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  • China launches major plan against desertification


[BEIJING] China has launched a major plan to reclaim a quarter of a million square kilometres of land it has lost to expanding deserts.

Nearly one-fifth of China's total area is covered with deserts that could have serious impacts on agriculture and settlements if they were to spread more.

According to China's State Forestry Administration, 500,000 square kilometres of desert has the potential to be reclaimed.

The 'desert control scheme' announced yesterday (28 February) by the Chinese cabinet aims to reclaim half of this by 2020.

The government will ban land use in areas at risk of desertification, and plant trees and grasses in an attempt to stop the sand spreading.

It will also increase research on desertification and set up a system to monitor the spread of deserts.

One major contributor to desertification is people cutting down trees to burn as fuel. The scheme will therefore invest in efficient water use and sustainable energy supplies — such as wind or solar — in dry areas.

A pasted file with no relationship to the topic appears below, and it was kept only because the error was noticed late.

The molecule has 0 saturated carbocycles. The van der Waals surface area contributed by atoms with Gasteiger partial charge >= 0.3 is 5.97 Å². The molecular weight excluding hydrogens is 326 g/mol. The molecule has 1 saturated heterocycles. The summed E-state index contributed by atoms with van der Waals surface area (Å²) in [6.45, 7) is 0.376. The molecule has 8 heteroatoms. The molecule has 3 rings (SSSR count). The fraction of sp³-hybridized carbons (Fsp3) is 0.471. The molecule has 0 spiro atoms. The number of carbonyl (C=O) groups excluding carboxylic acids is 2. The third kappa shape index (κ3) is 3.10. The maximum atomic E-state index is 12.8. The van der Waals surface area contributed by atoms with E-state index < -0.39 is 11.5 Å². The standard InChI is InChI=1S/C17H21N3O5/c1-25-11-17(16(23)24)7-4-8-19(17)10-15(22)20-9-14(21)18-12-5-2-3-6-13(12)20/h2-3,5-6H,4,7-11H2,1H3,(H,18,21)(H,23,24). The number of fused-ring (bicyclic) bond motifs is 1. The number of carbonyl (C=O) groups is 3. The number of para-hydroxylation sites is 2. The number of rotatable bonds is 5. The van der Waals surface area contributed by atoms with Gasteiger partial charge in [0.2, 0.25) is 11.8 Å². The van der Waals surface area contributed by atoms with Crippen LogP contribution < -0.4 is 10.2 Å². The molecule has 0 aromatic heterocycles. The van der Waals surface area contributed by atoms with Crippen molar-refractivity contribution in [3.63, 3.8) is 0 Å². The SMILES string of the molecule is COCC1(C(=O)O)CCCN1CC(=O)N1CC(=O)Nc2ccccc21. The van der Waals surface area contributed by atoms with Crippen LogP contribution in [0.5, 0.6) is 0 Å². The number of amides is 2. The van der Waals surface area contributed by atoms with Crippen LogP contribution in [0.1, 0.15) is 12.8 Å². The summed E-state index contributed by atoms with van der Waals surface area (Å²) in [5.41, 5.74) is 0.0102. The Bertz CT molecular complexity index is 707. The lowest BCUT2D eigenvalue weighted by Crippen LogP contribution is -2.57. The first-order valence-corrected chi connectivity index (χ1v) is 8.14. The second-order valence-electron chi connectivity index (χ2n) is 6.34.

"The most important task is to work out robust research-based plans to meet the specific demands of each element of the desert control battle," says Wang Tao, director of the Cold and Arid Regions Environmental and Engineering Research Institute in Lanzhou.

Wang told SciDev.Net that the scheme could help to coordinate Chinese research on desertification, but that the amount of money the government commits to the research must be made clear.

Jia Zhibang, director of the State Forestry Administration, says the government will encourage private sector involvement in the scheme.

All of the money companies spend on fighting desertification will be tax exempt, and the government will pay the interest on any loans used to carry out the work, says Jia.

Announcing the scheme, the Chinese cabinet said that a massive tree-planting project that began in the late 1990s is already curbing desert expansion in some areas.

Between 2000 and 2004, China's deserts shrank by 1,283 square kilometres a year, compared to yearly growth of 3,436 square kilometres from 1994-1999.

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